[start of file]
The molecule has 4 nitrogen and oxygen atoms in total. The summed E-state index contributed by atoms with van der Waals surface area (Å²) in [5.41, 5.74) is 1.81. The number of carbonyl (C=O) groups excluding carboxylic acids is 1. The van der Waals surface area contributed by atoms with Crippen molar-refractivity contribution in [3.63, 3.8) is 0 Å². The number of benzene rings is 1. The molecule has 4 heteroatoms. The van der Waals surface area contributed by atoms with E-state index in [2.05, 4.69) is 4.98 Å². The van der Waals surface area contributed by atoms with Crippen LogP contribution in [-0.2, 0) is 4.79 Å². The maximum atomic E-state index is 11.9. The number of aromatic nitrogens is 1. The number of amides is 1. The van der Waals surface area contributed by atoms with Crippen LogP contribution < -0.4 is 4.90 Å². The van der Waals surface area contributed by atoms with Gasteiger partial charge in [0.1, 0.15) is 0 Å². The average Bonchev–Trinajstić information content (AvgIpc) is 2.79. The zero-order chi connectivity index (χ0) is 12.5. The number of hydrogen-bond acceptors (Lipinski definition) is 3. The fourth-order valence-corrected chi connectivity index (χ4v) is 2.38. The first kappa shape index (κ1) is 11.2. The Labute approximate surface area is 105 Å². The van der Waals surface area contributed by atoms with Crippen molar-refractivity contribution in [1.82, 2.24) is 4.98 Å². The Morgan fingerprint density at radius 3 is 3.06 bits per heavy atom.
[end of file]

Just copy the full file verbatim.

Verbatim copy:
The molecule has 4 nitrogen and oxygen atoms in total. The summed E-state index contributed by atoms with van der Waals surface area (Å²) in [5.41, 5.74) is 1.81. The number of carbonyl (C=O) groups excluding carboxylic acids is 1. The van der Waals surface area contributed by atoms with Crippen molar-refractivity contribution in [3.63, 3.8) is 0 Å². The number of benzene rings is 1. The molecule has 4 heteroatoms. The van der Waals surface area contributed by atoms with E-state index in [2.05, 4.69) is 4.98 Å². The van der Waals surface area contributed by atoms with Crippen LogP contribution in [-0.2, 0) is 4.79 Å². The maximum atomic E-state index is 11.9. The number of aromatic nitrogens is 1. The number of amides is 1. The van der Waals surface area contributed by atoms with Crippen LogP contribution < -0.4 is 4.90 Å². The van der Waals surface area contributed by atoms with Gasteiger partial charge in [0.1, 0.15) is 0 Å². The average Bonchev–Trinajstić information content (AvgIpc) is 2.79. The zero-order chi connectivity index (χ0) is 12.5. The number of hydrogen-bond acceptors (Lipinski definition) is 3. The fourth-order valence-corrected chi connectivity index (χ4v) is 2.38. The first kappa shape index (κ1) is 11.2. The Labute approximate surface area is 105 Å². The van der Waals surface area contributed by atoms with Crippen molar-refractivity contribution in [1.82, 2.24) is 4.98 Å². The Morgan fingerprint density at radius 3 is 3.06 bits per heavy atom.